Some species & subspecies have had several names in the past which change as more information is found. The following are a few of these previous names.
1792 Testudo scripta
1831 Emys vittata
1889 Chrysemys scripta
1899 Pseudemys scripta
Present Trachemys scripta
1802 Testudo serrata
1937 Pseudemys scripta scripta
1986 Trachemys scripta scripta
1839 Emys elegans
1844 Emys holbrooki
1855 Emys sanguinolenta
1873 Trachemys lineata
1889 Chrysemys scripta var. elegans
1944 Pseudemys scripta elegans
1986 Trachemys scripta elegans
1836 Emys troosti
1840 Emys cumberlandensis
1889 Chrysemys troostii
1937 Pseudemys scripta troostii
1986 Trachemys scripta troostii
Tanya Dewey (author), Animal Diversity Web.
Trudy Kuhrt (author), Michigan State University, James Harding (editor), Michigan State University.
living in the Nearctic biogeographic province, the northern part of the New World. This includes Greenland, the Canadian Arctic islands, and all of the North American as far south as the highlands of central Mexico.
living in the southern part of the New World. In other words, Central and South America.
uses sound to communicate
having body symmetry such that the animal can be divided in one plane into two mirror-image halves. Animals with bilateral symmetry have dorsal and ventral sides, as well as anterior and posterior ends. Synapomorphy of the Bilateria.
uses smells or other chemicals to communicate
having markings, coloration, shapes, or other features that cause an animal to be camouflaged in its natural environment; being difficult to see or otherwise detect.
animals which must use heat acquired from the environment and behavioral adaptations to regulate body temperature
A substance that provides both nutrients and energy to a living thing.
mainly lives in water that is not salty.
having a body temperature that fluctuates with that of the immediate environment; having no mechanism or a poorly developed mechanism for regulating internal body temperature.
the state that some animals enter during winter in which normal physiological processes are significantly reduced, thus lowering the animal's energy requirements. The act or condition of passing winter in a torpid or resting state, typically involving the abandonment of homoiothermy in mammals.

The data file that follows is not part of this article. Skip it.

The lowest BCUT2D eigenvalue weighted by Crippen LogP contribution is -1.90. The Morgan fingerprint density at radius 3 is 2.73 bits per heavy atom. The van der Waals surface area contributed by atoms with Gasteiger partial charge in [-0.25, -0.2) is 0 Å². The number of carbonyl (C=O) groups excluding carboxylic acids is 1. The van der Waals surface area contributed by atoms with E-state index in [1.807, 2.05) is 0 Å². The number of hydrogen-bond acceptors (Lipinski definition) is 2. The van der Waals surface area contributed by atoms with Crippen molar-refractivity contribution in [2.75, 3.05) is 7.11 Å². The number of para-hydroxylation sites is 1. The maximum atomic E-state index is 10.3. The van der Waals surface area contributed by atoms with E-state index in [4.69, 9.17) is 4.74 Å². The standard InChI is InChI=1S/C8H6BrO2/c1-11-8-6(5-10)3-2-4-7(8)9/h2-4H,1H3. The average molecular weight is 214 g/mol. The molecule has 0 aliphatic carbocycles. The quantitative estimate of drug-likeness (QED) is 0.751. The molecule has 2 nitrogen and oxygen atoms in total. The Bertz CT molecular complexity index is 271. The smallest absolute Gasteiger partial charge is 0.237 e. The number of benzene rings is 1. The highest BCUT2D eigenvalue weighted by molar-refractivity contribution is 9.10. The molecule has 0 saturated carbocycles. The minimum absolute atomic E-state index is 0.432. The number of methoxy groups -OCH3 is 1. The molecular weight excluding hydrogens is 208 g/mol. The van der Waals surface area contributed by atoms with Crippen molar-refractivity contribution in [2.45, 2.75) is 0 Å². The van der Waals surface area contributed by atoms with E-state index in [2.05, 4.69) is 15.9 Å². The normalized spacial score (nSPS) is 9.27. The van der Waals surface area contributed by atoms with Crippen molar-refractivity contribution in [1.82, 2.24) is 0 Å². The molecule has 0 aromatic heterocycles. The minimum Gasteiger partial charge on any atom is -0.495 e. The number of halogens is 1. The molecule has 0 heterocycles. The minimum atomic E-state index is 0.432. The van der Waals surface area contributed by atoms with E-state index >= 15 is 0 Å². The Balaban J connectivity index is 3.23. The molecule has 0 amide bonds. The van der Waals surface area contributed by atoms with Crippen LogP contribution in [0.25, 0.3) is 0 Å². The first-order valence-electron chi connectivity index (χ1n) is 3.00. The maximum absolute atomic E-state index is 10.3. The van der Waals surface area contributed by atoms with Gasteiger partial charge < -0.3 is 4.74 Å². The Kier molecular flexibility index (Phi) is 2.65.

offspring are produced in more than one group (litters, clutches, etc.) and across multiple seasons (or other periods hospitable to reproduction). Iteroparous animals must, by definition, survive over multiple seasons (or periodic condition changes).
seaweed. Algae that are large and photosynthetic.
marshes are wetland areas often dominated by grasses and reeds.
having the capacity to move from one place to another.
specialized for swimming
the area in which the animal is naturally found, the region in which it is endemic.
an animal that mainly eats all kinds of things, including plants and animals
reproduction in which eggs are released by the female; development of offspring occurs outside the mother's body.
the business of buying and selling animals for people to keep in their homes as pets.
having more than one female as a mate at one time
Referring to something living or located adjacent to a waterbody (usually, but not always, a river or stream).
breeding is confined to a particular season
remains in the same area
reproduction that includes combining the genetic contribution of two individuals, a male and a female
a wetland area that may be permanently or intermittently covered in water, often dominated by woody vegetation.
uses touch to communicate
that region of the Earth between 23.5 degrees North and 60 degrees North (between the Tropic of Cancer and the Arctic Circle) and between 23.5 degrees South and 60 degrees South (between the Tropic of Capricorn and the Antarctic Circle).
movements of a hard surface that are produced by animals as signals to others
uses sight to communicate
Oct. 1999. "The EMBL Reptile Database" (On-line). Accessed (Date Unknown) at http://www.embl-heidelberg.de/.
Conant, R., J. Collins. 1991. Peterson Field Guides: Reptiles and Amphibians of Eastern/Central North America. Boston: Houghton Mifflin Co..
Dawson, J. 1998. Accessed (Date Unknown) at http://www.geocities.com/Heartland/Plains/3550/slider01.html.
Ernst, C., R. Barbour. 1989. Turtles of the World. Washington, D.C.: Smithsonian Inst. Press.
Harding, J. 1997. Amphibians and Reptiles of the Great Lakes Region. Michigan: University of Michigan Press.
Smither, B. 1998. "Gulf Coast Turtle & Tortoise Society" (On-line). Accessed (Date Unknown) at http://www.gctts.org/care_sheets/red_eared_turtle/red.eared.turtle-2.html.
Wilke, H. 1979. Turtles. Munich, West Germany: Grafe & Unzer GmbH.